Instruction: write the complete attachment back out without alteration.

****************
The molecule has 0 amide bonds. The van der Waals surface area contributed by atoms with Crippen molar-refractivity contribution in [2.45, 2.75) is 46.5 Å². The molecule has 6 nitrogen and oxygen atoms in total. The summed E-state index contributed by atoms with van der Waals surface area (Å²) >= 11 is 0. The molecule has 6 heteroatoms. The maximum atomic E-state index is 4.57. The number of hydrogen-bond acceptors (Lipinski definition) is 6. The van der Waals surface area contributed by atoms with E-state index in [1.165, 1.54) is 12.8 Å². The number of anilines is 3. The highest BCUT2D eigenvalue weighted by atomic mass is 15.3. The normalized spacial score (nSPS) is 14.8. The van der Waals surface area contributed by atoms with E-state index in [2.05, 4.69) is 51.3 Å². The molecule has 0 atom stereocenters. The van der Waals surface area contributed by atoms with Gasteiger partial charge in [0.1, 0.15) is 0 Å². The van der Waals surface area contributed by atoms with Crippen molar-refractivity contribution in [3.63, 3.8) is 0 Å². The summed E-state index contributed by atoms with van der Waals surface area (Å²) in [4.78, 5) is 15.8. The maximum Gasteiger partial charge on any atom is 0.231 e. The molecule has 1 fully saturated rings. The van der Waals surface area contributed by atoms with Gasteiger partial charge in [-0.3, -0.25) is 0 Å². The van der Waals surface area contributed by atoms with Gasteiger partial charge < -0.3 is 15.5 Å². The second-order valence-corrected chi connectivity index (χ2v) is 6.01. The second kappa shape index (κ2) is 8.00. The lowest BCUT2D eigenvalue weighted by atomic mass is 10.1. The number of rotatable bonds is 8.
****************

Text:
The molecule has 0 amide bonds. The van der Waals surface area contributed by atoms with Crippen molar-refractivity contribution in [2.45, 2.75) is 46.5 Å². The molecule has 6 nitrogen and oxygen atoms in total. The summed E-state index contributed by atoms with van der Waals surface area (Å²) >= 11 is 0. The molecule has 6 heteroatoms. The maximum atomic E-state index is 4.57. The number of hydrogen-bond acceptors (Lipinski definition) is 6. The van der Waals surface area contributed by atoms with E-state index in [1.165, 1.54) is 12.8 Å². The number of anilines is 3. The highest BCUT2D eigenvalue weighted by atomic mass is 15.3. The normalized spacial score (nSPS) is 14.8. The van der Waals surface area contributed by atoms with E-state index in [2.05, 4.69) is 51.3 Å². The molecule has 0 atom stereocenters. The van der Waals surface area contributed by atoms with Gasteiger partial charge in [0.1, 0.15) is 0 Å². The van der Waals surface area contributed by atoms with Crippen molar-refractivity contribution in [3.63, 3.8) is 0 Å². The summed E-state index contributed by atoms with van der Waals surface area (Å²) in [4.78, 5) is 15.8. The maximum Gasteiger partial charge on any atom is 0.231 e. The molecule has 1 fully saturated rings. The van der Waals surface area contributed by atoms with Gasteiger partial charge in [-0.3, -0.25) is 0 Å². The van der Waals surface area contributed by atoms with Gasteiger partial charge < -0.3 is 15.5 Å². The second-order valence-corrected chi connectivity index (χ2v) is 6.01. The second kappa shape index (κ2) is 8.00. The lowest BCUT2D eigenvalue weighted by atomic mass is 10.1. The number of rotatable bonds is 8.